The change to MLS in only seven months has been so profound, Asensi likens Messi’s influence on the league not to Beckham, his boss, but to Michael Jordan, who made the NBA a global brand.

“The arenas were not full pre-Michael Jordan. That has changed completely,” he said. “It’s like Tiger Woods in golf or Usain Bolt in track and field, Michael Phelps in swimming. He’s the greatest of all time in the biggest sport worldwide in terms of viewership.

“It’s an opportunity we have to seize.”

None of those athletes changed their sports on their own though, and the transformation Messi wrought in MLS has actually been years in the making. It was Beckham’s arrival that first lifted the profile of MLS, making it safe for players such as Thierry Henry, Robbie Keane, Wayne Rooney, Steven Gerrard, Frank Lampard, Zlatan Ibrahimovic, Gareth Bale and Giorgio Chiellini to follow.

Now comes Messi, an eight-time world player of the year fresh off his first World Cup title.

“The Messi effect is dramatic,” MLS commissioner Don Garber said. “There’s really one Messi. His signing was a statement about Major League Soccer. It was about how we can compete and that we can deliver a great experience for a player and a competitive environment where they can further their career.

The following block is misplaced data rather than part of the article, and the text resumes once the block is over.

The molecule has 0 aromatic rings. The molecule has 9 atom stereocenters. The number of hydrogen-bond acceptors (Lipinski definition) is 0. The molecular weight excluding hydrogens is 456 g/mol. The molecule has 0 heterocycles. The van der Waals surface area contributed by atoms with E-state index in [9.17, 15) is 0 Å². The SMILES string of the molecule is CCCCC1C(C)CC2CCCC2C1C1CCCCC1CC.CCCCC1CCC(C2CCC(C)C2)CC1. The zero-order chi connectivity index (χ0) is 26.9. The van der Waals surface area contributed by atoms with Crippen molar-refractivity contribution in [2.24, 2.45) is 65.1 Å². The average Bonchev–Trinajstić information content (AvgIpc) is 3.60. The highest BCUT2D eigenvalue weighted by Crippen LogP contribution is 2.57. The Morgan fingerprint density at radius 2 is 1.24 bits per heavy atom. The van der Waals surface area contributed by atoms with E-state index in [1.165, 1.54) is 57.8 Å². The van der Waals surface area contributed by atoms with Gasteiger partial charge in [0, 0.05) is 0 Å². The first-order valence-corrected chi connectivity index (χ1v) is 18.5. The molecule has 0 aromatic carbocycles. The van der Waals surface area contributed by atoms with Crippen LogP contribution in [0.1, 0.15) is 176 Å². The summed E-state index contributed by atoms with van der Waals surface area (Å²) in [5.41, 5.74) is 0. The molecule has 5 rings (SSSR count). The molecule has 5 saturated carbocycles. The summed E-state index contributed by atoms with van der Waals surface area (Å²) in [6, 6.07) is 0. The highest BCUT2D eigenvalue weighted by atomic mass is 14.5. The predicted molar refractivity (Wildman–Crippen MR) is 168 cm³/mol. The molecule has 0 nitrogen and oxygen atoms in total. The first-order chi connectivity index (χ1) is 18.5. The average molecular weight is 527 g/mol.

“There will be another player that will come in, maybe will be part of the chapter book of our league. But there’s only one Leo, and there won’t probably be another Leo. I’m glad that he’s at Major League Soccer.”

Messi isn’t the only Champions League winner Beckham and Jorge Mas — the team’s hyper-aggressive managing owner — have attracted to Miami. Former Barcelona teammates Sergio Busquets, a World Cup winner in 2010 with Spain, and Jordi Alba also signed with the team last summer, and Luis Suárez of Uruguay joined in December.

Before Wednesday, no MLS team had ever fielded a team with four Champions League winners and two World Cup champions.

It has been an expensive investment, however, and MLS, which operates under a salary cap, will have to evolve to maintain the momentum. Messi’s designated-player contract, which counts only partially against the cap, was worth a guaranteed $20.45 million last season — not including side deals with Apple and Adidas that could more than double his salary. That accounted for than more than half of Inter Miami’s league-record payroll of $39.4 million. And with Alba and Busquets earning another $3 million-plus combined, the team had trouble squeezing Suárez, whose salary remains unknown, under the cap.